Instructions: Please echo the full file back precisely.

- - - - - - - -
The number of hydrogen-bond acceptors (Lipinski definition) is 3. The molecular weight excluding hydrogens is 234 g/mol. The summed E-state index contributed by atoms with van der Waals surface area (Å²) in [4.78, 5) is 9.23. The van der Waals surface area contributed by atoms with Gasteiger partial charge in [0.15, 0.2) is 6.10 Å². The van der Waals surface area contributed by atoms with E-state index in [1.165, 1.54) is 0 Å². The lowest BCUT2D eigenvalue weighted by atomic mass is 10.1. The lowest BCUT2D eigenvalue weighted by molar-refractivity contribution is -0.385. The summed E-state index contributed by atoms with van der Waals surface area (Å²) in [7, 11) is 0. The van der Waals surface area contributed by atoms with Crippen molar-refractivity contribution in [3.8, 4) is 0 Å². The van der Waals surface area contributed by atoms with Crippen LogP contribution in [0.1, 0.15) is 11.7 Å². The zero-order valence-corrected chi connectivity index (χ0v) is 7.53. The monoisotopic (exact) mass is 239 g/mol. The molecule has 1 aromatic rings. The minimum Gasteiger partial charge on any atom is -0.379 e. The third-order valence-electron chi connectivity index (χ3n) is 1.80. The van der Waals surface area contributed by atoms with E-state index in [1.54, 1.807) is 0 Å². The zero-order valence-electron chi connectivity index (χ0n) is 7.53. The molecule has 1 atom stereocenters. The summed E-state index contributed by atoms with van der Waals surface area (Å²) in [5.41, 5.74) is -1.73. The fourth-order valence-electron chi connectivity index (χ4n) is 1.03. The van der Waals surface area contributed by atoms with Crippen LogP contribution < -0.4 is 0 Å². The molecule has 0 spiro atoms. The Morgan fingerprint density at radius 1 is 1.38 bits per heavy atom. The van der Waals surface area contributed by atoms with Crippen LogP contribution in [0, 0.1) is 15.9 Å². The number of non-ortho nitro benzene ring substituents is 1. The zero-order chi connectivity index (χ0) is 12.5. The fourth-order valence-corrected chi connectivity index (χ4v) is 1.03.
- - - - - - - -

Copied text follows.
The number of hydrogen-bond acceptors (Lipinski definition) is 3. The molecular weight excluding hydrogens is 234 g/mol. The summed E-state index contributed by atoms with van der Waals surface area (Å²) in [4.78, 5) is 9.23. The van der Waals surface area contributed by atoms with Gasteiger partial charge in [0.15, 0.2) is 6.10 Å². The van der Waals surface area contributed by atoms with E-state index in [1.165, 1.54) is 0 Å². The lowest BCUT2D eigenvalue weighted by atomic mass is 10.1. The lowest BCUT2D eigenvalue weighted by molar-refractivity contribution is -0.385. The summed E-state index contributed by atoms with van der Waals surface area (Å²) in [7, 11) is 0. The van der Waals surface area contributed by atoms with Crippen molar-refractivity contribution in [3.8, 4) is 0 Å². The van der Waals surface area contributed by atoms with Crippen LogP contribution in [0.1, 0.15) is 11.7 Å². The zero-order valence-corrected chi connectivity index (χ0v) is 7.53. The monoisotopic (exact) mass is 239 g/mol. The molecule has 1 aromatic rings. The minimum Gasteiger partial charge on any atom is -0.379 e. The third-order valence-electron chi connectivity index (χ3n) is 1.80. The van der Waals surface area contributed by atoms with E-state index in [1.54, 1.807) is 0 Å². The zero-order valence-electron chi connectivity index (χ0n) is 7.53. The molecule has 1 atom stereocenters. The summed E-state index contributed by atoms with van der Waals surface area (Å²) in [5.41, 5.74) is -1.73. The fourth-order valence-electron chi connectivity index (χ4n) is 1.03. The van der Waals surface area contributed by atoms with Crippen LogP contribution < -0.4 is 0 Å². The molecule has 0 spiro atoms. The Morgan fingerprint density at radius 1 is 1.38 bits per heavy atom. The van der Waals surface area contributed by atoms with Crippen LogP contribution in [0, 0.1) is 15.9 Å². The number of non-ortho nitro benzene ring substituents is 1. The zero-order chi connectivity index (χ0) is 12.5. The fourth-order valence-corrected chi connectivity index (χ4v) is 1.03.